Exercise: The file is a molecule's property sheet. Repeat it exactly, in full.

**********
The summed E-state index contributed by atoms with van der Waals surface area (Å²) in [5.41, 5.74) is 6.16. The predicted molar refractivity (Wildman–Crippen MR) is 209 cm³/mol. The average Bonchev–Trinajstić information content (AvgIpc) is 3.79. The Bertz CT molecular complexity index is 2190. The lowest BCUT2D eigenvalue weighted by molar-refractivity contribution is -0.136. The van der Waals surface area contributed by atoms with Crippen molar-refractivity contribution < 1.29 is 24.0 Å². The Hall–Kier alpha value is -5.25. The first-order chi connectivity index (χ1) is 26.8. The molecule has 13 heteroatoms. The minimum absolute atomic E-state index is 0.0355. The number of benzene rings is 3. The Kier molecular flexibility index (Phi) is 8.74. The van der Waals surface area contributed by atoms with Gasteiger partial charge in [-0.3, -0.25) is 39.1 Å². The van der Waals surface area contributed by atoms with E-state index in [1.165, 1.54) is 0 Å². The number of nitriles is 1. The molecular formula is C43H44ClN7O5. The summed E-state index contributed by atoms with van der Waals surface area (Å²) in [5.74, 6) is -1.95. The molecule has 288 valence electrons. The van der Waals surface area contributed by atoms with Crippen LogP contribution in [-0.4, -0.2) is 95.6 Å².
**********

The summed E-state index contributed by atoms with van der Waals surface area (Å²) in [5.41, 5.74) is 6.16. The predicted molar refractivity (Wildman–Crippen MR) is 209 cm³/mol. The average Bonchev–Trinajstić information content (AvgIpc) is 3.79. The Bertz CT molecular complexity index is 2190. The lowest BCUT2D eigenvalue weighted by molar-refractivity contribution is -0.136. The van der Waals surface area contributed by atoms with Crippen molar-refractivity contribution < 1.29 is 24.0 Å². The Hall–Kier alpha value is -5.25. The first-order chi connectivity index (χ1) is 26.8. The molecule has 13 heteroatoms. The minimum absolute atomic E-state index is 0.0355. The number of benzene rings is 3. The Kier molecular flexibility index (Phi) is 8.74. The van der Waals surface area contributed by atoms with Gasteiger partial charge in [-0.3, -0.25) is 39.1 Å². The van der Waals surface area contributed by atoms with E-state index in [1.165, 1.54) is 0 Å². The number of nitriles is 1. The molecular formula is C43H44ClN7O5. The summed E-state index contributed by atoms with van der Waals surface area (Å²) in [5.74, 6) is -1.95. The molecule has 288 valence electrons. The van der Waals surface area contributed by atoms with Crippen LogP contribution in [-0.4, -0.2) is 95.6 Å².